04/14/2015 09:26 am ET Updated Jun 14, 2015

An American in Paris On Broadway

As An American in Paris opens at the Palace Theater, a Nazi flag seemingly draped over an entire city, drops down and floats away. The city is Paris, its narrow streets dour until we get to a café, where an American soldier, Jerry (Robert Fairchild) meets an American composer, Adam (Brandon Uranowitz), and a Frenchman, Henri (Max von Essen) who wants to sing cabaret. As color and light envelop the city, all three fall in love with the same girl, Lise (Leanne Cope), a shop girl who aspires to dance. If you know the 1951 movie on which it is based, this story provides the perfect premise for a traditional Broadway musical. This new incarnation features George Gershwin's classic score, well known, ("I Got Rhythm," "S Wonderful") and lesser known songs ("I'll Build a Stairway to Heaven" and "Fidgety Feet"), Craig Lucas' book, Bob Crowley's costumes and set, and the prodigious talents of Christopher Wheeldon, ballet choreographer extraordinaire working the Broadway musical genre for the first time, as choreographer and director. Given this mix of gifted artists, this production promised to be wonderful, a Tony contender, a huge hit -- and indeed it is.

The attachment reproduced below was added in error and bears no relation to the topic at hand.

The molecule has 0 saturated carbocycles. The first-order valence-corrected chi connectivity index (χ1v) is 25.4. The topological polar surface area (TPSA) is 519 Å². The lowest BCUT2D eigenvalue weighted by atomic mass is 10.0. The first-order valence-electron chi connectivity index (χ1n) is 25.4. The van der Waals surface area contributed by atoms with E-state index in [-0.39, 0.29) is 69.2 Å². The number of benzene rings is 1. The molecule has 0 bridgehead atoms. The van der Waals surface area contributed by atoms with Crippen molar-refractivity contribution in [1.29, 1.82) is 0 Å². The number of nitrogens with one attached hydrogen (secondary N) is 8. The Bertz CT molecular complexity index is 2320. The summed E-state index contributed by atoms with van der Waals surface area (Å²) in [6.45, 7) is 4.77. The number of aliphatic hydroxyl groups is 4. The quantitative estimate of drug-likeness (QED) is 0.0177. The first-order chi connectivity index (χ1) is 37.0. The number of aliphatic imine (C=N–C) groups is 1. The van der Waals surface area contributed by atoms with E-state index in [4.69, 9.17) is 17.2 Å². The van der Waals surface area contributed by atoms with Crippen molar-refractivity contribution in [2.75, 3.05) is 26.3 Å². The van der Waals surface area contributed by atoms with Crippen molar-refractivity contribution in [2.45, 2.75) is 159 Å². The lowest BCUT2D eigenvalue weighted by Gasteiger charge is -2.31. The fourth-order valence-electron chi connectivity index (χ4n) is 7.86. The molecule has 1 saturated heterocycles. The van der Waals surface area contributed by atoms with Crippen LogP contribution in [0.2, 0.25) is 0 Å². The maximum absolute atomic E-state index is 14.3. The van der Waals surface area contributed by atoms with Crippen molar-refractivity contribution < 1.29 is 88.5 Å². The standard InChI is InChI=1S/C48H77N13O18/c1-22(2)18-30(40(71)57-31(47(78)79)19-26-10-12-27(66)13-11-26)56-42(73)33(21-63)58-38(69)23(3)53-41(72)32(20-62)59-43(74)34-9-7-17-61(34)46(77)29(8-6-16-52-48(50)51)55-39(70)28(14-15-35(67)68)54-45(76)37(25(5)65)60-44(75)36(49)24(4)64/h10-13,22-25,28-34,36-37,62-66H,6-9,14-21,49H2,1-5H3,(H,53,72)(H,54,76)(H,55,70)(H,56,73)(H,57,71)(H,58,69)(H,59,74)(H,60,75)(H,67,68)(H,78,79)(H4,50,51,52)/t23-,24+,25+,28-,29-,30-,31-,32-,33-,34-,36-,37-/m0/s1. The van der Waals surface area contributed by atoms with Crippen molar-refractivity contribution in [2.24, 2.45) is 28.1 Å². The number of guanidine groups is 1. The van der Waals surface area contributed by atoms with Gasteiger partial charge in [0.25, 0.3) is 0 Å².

Christopher Wheeldon had his doubts, (or was it modesty?), during the rehearsal process, even as he was aware of bringing something fresh to Broadway. "I choreographed An American in Paris for the NYC Ballet a few years ago, just as a ballet," he said. "It's not even a relative of the new version. The ballet within An American in Paris is a musical, a 12-minute dance number, smaller. This is a Broadway musical with many dance numbers and a ballet at the end." While the leads are ballet stars -- both Fairchild and Cope are making their Broadway debuts, the rest of the talented cast is made up of Broadway actors. In addition to Uranowitz and von Essen, standouts include Jill Paice as Milo Davenport, a chic patron of the arts with hauteur and style, and Veanne Cox as Henri's mother, much affected by the war until she breaks out of her somber shell. Even she gets to dance.

A version of this post also appears on Gossip Central.